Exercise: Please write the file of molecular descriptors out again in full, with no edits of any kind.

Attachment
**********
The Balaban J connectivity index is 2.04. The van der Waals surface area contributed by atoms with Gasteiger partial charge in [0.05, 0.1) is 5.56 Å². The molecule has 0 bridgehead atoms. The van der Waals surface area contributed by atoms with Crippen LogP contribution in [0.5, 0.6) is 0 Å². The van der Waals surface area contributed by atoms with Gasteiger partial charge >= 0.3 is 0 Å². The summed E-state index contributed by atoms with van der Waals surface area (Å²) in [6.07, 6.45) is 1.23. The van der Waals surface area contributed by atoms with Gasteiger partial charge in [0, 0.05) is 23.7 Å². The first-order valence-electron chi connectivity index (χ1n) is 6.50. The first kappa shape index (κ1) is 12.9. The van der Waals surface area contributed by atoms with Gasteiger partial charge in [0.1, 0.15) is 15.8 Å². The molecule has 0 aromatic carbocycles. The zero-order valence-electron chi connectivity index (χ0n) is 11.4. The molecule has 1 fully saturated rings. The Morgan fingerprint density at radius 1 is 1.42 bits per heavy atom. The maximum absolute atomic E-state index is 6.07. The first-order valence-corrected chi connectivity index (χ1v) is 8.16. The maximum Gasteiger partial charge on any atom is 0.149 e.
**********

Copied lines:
The Balaban J connectivity index is 2.04. The van der Waals surface area contributed by atoms with Gasteiger partial charge in [0.05, 0.1) is 5.56 Å². The molecule has 0 bridgehead atoms. The van der Waals surface area contributed by atoms with Crippen LogP contribution in [0.5, 0.6) is 0 Å². The van der Waals surface area contributed by atoms with Gasteiger partial charge >= 0.3 is 0 Å². The summed E-state index contributed by atoms with van der Waals surface area (Å²) in [6.07, 6.45) is 1.23. The van der Waals surface area contributed by atoms with Gasteiger partial charge in [0, 0.05) is 23.7 Å². The first-order valence-electron chi connectivity index (χ1n) is 6.50. The first kappa shape index (κ1) is 12.9. The van der Waals surface area contributed by atoms with Gasteiger partial charge in [0.1, 0.15) is 15.8 Å². The molecule has 0 aromatic carbocycles. The zero-order valence-electron chi connectivity index (χ0n) is 11.4. The molecule has 1 fully saturated rings. The Morgan fingerprint density at radius 1 is 1.42 bits per heavy atom. The maximum absolute atomic E-state index is 6.07. The first-order valence-corrected chi connectivity index (χ1v) is 8.16. The maximum Gasteiger partial charge on any atom is 0.149 e.